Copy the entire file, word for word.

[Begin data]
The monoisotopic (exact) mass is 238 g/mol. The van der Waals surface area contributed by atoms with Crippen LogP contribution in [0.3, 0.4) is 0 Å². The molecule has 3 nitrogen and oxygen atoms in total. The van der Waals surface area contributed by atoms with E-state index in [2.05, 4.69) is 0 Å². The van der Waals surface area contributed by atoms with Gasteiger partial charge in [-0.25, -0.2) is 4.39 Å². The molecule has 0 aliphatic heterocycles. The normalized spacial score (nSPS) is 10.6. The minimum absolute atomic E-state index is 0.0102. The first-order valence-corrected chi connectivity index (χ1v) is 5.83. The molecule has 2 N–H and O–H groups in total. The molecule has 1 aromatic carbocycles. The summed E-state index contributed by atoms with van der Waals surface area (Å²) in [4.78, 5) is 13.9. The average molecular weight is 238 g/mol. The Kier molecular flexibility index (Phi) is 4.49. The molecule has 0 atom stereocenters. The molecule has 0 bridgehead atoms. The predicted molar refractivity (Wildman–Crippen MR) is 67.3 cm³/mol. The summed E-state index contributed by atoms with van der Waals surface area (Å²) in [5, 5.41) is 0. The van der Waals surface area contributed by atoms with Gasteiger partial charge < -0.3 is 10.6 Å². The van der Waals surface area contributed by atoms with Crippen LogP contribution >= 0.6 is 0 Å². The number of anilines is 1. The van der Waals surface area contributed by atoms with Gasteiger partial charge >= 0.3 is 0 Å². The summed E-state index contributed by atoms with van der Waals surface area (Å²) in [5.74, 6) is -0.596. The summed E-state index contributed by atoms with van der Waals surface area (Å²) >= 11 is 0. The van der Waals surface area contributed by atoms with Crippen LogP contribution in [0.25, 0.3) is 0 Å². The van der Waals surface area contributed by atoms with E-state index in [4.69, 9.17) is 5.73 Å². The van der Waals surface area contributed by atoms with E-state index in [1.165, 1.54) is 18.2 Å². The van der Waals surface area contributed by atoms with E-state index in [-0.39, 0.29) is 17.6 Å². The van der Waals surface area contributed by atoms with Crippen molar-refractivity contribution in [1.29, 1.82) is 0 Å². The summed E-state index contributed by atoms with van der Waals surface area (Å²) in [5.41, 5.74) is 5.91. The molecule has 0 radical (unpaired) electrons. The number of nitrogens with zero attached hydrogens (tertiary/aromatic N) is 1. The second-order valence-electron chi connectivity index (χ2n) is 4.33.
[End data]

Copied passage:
The monoisotopic (exact) mass is 238 g/mol. The van der Waals surface area contributed by atoms with Crippen LogP contribution in [0.3, 0.4) is 0 Å². The molecule has 3 nitrogen and oxygen atoms in total. The van der Waals surface area contributed by atoms with E-state index in [2.05, 4.69) is 0 Å². The van der Waals surface area contributed by atoms with Gasteiger partial charge in [-0.25, -0.2) is 4.39 Å². The molecule has 0 aliphatic heterocycles. The normalized spacial score (nSPS) is 10.6. The minimum absolute atomic E-state index is 0.0102. The first-order valence-corrected chi connectivity index (χ1v) is 5.83. The molecule has 2 N–H and O–H groups in total. The molecule has 1 aromatic carbocycles. The summed E-state index contributed by atoms with van der Waals surface area (Å²) in [4.78, 5) is 13.9. The average molecular weight is 238 g/mol. The Kier molecular flexibility index (Phi) is 4.49. The molecule has 0 atom stereocenters. The molecule has 0 bridgehead atoms. The predicted molar refractivity (Wildman–Crippen MR) is 67.3 cm³/mol. The summed E-state index contributed by atoms with van der Waals surface area (Å²) in [5, 5.41) is 0. The van der Waals surface area contributed by atoms with Gasteiger partial charge < -0.3 is 10.6 Å². The van der Waals surface area contributed by atoms with Crippen LogP contribution >= 0.6 is 0 Å². The number of anilines is 1. The van der Waals surface area contributed by atoms with Gasteiger partial charge >= 0.3 is 0 Å². The summed E-state index contributed by atoms with van der Waals surface area (Å²) in [5.74, 6) is -0.596. The summed E-state index contributed by atoms with van der Waals surface area (Å²) >= 11 is 0. The van der Waals surface area contributed by atoms with Crippen LogP contribution in [0.25, 0.3) is 0 Å². The van der Waals surface area contributed by atoms with E-state index in [4.69, 9.17) is 5.73 Å². The van der Waals surface area contributed by atoms with E-state index in [1.165, 1.54) is 18.2 Å². The van der Waals surface area contributed by atoms with E-state index in [-0.39, 0.29) is 17.6 Å². The van der Waals surface area contributed by atoms with Crippen molar-refractivity contribution in [1.29, 1.82) is 0 Å². The summed E-state index contributed by atoms with van der Waals surface area (Å²) in [5.41, 5.74) is 5.91. The molecule has 0 radical (unpaired) electrons. The number of nitrogens with zero attached hydrogens (tertiary/aromatic N) is 1. The second-order valence-electron chi connectivity index (χ2n) is 4.33.